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2007 Ron Paul Chapter 39

Not linked on Ron Paul’s Congressional website.

Congressional Record [.PDF]

Remembering The 1947 Texas City Disaster
29 March 2007

HON. RON PAUL
OF TEXAS
IN THE HOUSE OF REPRESENTATIVES
Thursday, March 29, 2007


2007 Ron Paul 39:1
Mr. PAUL. Madam Speaker, in recognition of the sixtieth anniversary of the explosion of the Grand Camp ship in the Texas City harbor on April 16, residents of Texas City, in my congressional district, will come together to honor those who lost their lives in the 1947 explosions. I am honored to join my constituents in commemorating those who lost their lives in this tragedy.

2007 Ron Paul 39:2
Early in the morning of April 16, 1947 the Grand Camp caught fire. As the fire combined with the ammonium nitrate on the Grand Camp, a bright orange flame lit up the sky and smoke soared an estimated 2,000 feet into the air. Within seconds of the explosion, the Monsanto Chemical Plant was in flames. The fire spread quickly to the refineries that made up the Texas City industrial complex, causing entire buildings to collapse.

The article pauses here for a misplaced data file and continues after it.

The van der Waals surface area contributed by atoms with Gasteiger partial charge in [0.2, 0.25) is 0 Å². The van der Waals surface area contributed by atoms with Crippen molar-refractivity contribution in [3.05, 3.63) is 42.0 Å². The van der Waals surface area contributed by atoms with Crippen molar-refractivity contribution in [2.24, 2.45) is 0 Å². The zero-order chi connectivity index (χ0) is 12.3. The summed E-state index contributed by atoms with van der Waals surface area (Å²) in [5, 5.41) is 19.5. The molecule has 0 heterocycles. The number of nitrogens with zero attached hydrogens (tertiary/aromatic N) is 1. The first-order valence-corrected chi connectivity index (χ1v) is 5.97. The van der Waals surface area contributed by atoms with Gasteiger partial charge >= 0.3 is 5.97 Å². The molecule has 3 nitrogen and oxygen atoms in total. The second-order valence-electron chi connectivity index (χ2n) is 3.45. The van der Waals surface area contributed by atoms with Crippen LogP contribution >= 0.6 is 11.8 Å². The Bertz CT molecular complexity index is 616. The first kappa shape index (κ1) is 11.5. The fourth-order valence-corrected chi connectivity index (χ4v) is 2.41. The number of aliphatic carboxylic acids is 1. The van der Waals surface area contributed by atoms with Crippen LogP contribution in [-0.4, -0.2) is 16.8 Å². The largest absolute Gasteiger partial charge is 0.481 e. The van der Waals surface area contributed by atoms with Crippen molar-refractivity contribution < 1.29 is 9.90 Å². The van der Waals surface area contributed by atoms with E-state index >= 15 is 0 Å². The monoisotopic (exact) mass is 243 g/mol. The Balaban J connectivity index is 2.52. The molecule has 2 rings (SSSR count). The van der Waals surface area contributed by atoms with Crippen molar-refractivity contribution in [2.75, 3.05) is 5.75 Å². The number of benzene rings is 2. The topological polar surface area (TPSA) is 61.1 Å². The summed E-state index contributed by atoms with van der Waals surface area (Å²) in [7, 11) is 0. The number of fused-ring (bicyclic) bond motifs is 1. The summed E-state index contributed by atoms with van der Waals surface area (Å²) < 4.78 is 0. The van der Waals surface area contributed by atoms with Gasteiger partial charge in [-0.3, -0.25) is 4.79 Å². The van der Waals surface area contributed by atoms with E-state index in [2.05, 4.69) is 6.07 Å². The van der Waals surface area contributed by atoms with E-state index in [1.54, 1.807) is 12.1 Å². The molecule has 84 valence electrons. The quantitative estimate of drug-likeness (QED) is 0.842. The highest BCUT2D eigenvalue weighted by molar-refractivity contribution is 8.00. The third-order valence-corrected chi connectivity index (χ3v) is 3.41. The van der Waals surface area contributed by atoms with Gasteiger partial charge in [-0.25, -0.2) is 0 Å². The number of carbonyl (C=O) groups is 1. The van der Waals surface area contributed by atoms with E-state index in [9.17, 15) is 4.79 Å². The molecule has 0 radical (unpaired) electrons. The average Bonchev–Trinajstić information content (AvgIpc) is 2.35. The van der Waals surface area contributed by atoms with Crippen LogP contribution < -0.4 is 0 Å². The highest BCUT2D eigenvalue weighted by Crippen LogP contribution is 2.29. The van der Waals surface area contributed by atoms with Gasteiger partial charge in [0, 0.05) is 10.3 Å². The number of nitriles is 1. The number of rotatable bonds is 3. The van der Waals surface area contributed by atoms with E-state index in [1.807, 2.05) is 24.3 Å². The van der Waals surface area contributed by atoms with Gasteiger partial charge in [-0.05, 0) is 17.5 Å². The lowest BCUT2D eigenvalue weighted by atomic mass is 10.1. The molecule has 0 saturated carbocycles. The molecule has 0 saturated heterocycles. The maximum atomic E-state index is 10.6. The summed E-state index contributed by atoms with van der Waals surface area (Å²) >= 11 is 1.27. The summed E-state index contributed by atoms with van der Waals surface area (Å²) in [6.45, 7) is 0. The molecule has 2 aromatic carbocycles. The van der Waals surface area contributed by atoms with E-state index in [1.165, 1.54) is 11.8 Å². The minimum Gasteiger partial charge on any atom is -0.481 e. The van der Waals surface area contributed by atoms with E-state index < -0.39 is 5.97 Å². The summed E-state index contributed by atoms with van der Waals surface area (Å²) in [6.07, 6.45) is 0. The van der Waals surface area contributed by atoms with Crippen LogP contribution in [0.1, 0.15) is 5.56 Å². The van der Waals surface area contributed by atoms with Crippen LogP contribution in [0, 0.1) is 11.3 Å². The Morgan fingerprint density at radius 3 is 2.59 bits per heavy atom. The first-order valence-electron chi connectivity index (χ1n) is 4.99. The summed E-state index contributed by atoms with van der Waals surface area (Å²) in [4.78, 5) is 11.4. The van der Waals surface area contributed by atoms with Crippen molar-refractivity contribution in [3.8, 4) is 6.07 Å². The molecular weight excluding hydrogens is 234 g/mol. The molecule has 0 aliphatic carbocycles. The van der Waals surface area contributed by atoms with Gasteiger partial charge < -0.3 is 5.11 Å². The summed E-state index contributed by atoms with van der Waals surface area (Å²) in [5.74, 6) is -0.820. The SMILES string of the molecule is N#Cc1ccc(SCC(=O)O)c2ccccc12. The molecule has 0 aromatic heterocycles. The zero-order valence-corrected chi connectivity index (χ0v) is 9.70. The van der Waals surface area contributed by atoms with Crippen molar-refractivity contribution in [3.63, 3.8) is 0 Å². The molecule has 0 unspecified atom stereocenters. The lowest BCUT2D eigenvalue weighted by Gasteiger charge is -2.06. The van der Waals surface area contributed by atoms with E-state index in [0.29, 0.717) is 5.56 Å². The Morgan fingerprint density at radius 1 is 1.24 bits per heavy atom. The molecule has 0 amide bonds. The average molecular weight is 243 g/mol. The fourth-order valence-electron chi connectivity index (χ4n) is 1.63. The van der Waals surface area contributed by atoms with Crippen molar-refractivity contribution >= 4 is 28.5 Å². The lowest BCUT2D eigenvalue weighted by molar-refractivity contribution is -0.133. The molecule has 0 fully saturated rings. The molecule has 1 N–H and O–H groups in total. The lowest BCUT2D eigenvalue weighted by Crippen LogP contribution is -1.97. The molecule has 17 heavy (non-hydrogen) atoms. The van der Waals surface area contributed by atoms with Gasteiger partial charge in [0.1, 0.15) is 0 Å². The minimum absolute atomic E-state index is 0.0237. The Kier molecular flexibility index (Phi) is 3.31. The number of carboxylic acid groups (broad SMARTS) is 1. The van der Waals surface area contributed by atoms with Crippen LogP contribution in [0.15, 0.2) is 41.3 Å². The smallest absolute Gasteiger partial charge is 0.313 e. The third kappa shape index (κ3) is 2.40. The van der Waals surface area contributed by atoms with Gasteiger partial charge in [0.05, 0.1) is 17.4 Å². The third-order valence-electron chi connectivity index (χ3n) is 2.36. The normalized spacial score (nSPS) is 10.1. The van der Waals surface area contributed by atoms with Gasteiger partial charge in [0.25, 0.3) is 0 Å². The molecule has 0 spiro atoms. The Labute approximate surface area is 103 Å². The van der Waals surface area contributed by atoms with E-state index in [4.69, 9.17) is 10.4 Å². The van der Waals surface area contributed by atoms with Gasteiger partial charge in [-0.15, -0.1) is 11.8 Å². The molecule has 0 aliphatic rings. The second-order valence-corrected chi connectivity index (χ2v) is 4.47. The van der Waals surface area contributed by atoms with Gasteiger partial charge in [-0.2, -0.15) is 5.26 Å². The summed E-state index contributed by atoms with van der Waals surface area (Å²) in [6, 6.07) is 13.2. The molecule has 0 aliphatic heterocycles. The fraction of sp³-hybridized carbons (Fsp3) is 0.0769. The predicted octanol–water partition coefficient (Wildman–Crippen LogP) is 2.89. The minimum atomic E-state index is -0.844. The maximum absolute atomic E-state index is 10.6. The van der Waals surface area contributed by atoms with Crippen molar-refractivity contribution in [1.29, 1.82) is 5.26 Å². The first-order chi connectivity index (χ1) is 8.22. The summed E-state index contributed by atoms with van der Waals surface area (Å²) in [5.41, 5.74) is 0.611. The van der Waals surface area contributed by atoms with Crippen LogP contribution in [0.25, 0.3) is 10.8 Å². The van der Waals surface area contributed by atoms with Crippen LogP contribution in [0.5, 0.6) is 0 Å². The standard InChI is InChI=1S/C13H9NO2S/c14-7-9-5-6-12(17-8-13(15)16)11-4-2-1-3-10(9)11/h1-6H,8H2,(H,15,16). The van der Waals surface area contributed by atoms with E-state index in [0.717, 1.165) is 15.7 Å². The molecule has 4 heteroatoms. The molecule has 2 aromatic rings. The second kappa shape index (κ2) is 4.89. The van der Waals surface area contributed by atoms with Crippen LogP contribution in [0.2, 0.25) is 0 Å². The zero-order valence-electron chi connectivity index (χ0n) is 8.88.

2007 Ron Paul 39:3
The destruction was not limited to Texas City. Windows rattled in Baytown, while a mist of black oil reigned in the city of Galveston. The tragedy and destruction did not end there. A miniature tidal wave resulted when the water from the bay, which had been driven out by the explosion, rushed in over the docks and rushed 150 feet inland, subsuming everything within its path. By nightfall, rescue workers were still searching for those trapped in the wreckage. But the devastation would continue.

2007 Ron Paul 39:4
At 1:10 a.m., another ship, the High Flyer , which was loaded with ammonium nitrate and sulfur, exploded. This explosion destroyed another ship, the Wilson B. Keene , as well as a concrete warehouse and a grain elevator.

2007 Ron Paul 39:5
A week passed before all of the fires were extinguished, and a month passed before the last body was pulled from the rubble — although some bodies were never recovered. Approximately 600 people lost their lives because of this tragedy. Almost every member of the Texas City fire department gave his life fighting the first explosion. Plant workers, dock workers, and bystanders were among the other victims. Perhaps most tragic of all, the flames claimed the lives of several children.

2007 Ron Paul 39:6
A memorial cemetery now sits near Loop 197 in Texas City as a silent reminder of the 63 unidentified dead who are buried in numbered graves. In 1980, a memorial park was created to honor the others who died in the tragedy.

2007 Ron Paul 39:7
In conclusion, Madam Speaker, I take this opportunity to join my constituents in paying my respects to those who lost their lives in the 1947 explosion of the Grand Camp in Texas City.



















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